Tax incentives to catch up on retirement savings

You might also qualify for certain tax incentives3 to help you save for retirement.

Saver’s Credit

The Saver’s Credit is a tax credit for eligible taxpayers who save in a qualified retirement account, including a 401(k), 403(b), or IRA. Adults age 18 or older are eligible if they are not claimed as a dependent and not a student. The amount of the credit varies — either 50%, 20%, or 10% of your contribution, depending on your adjusted gross income.

Catch-Up Contributions

Meanwhile, the Internal Revenue Service allows workers who are 50 or older to make annual catch-up contributions to their qualified retirement plans: an additional $7,500 annually for your qualified 401(k) or $1,000 annually for a qualified IRA.

Consider part-time work

You also might consider working part-time before you retire or as part of a nontraditional retirement. Not only will it bolster your income — and ideally your savings — but you’ll get the added benefit of social interaction, too.

You can collect Social Security retirement benefits and work at the same time, but there may be some implications based on your age and your earnings. If you haven’t reached the full retirement age, your benefits will be reduced. Meanwhile, you will pay federal income taxes on your benefits if your combined income — 50% of your benefit amount plus any other earned income — is greater than $25,000 per year if you file as an individual, or $32,000 annually if you file jointly.

Consult a financial advisor

Understanding your retirement needs can be overwhelming, but it’s never too late to start saving — and help is out there. Financial advisors can work with you to create a retirement plan that considers your age and your needs, and help you understand what tax incentives may be available to you.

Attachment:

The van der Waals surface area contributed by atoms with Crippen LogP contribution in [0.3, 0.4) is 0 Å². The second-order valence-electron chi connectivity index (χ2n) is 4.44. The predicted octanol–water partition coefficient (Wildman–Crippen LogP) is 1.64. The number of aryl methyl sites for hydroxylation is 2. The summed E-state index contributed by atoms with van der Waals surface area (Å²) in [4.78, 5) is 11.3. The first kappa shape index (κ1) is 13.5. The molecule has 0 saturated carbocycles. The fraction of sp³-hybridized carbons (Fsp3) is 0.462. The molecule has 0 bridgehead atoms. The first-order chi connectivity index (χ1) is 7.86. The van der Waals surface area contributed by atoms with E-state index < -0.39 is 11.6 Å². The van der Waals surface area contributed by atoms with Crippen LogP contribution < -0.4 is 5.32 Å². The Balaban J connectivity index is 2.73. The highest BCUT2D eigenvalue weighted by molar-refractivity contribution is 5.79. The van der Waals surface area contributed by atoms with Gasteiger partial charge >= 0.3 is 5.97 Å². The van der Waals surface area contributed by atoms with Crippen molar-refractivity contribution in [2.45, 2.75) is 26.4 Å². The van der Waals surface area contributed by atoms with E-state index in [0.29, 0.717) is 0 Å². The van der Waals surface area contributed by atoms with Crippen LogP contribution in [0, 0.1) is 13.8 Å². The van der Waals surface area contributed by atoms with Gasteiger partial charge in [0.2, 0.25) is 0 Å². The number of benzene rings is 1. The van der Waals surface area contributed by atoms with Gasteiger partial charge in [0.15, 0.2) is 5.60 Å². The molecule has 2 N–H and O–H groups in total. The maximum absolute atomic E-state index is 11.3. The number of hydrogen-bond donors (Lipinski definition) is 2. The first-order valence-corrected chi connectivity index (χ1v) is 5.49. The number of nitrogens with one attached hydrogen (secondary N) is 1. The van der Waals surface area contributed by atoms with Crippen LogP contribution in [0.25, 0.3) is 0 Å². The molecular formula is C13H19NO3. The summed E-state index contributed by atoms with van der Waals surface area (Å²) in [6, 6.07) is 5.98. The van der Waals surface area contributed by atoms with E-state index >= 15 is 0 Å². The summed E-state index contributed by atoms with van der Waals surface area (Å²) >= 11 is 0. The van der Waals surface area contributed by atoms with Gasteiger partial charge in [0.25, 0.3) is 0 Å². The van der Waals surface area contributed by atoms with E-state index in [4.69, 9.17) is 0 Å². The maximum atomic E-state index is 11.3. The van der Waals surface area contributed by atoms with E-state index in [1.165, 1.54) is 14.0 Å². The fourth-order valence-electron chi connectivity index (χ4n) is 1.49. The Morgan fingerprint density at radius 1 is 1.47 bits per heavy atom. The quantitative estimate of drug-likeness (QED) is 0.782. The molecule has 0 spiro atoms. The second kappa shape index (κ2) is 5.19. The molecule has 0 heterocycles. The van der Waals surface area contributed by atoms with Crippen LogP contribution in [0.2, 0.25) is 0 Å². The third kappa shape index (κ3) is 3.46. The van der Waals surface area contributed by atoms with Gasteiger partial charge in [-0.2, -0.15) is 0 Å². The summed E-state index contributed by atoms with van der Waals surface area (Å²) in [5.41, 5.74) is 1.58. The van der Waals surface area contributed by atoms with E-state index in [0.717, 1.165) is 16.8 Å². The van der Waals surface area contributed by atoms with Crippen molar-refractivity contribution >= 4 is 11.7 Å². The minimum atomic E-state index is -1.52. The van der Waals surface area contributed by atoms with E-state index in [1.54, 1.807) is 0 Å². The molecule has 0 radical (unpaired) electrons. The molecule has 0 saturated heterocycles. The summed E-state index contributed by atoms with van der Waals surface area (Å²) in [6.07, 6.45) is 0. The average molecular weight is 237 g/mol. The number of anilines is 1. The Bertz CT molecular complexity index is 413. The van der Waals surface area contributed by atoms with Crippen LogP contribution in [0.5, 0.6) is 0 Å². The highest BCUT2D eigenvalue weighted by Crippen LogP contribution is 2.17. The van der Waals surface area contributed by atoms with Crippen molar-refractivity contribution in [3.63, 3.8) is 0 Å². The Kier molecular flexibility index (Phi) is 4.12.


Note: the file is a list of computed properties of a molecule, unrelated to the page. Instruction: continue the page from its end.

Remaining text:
Patelco offers its members a free consultation with a CFS Financial Advisor4 to help put you on the right track toward accomplishing your retirement goals. Schedule an appointment now to start your retirement plan!

1 Board of Governors of the Federal Reserve System, “Changes in U.S. Family Finances from 2019 to 2022 Evidence from the Survey of Consumer Finances,” published October 2023

2 Board of Governors of the Federal Reserve System, “Report on the Economic Well-Being of U.S. Households in 2021 – May 2022,” accessed December 26, 2023

3 CFS and Patelco do not provide tax or legal advice. For such guidance, please consult a tax and/or legal advisor.

4 Non-deposit investment products and services are offered through CUSO Financial Services, L.P. (“CFS”), a registered broker-dealer (Member FINRA/SIPC) and SEC Registered Investment Advisor. Products offered through CFS: are not NCUA/NCUSIF or otherwise federally insured, are not guarantees or obligations of the credit union, and may involve investment risk including possible loss of principal. Investment Representatives are registered through CFS. Patelco Credit Union has contracted with CFS to make non-deposit investment products and services available to credit union members.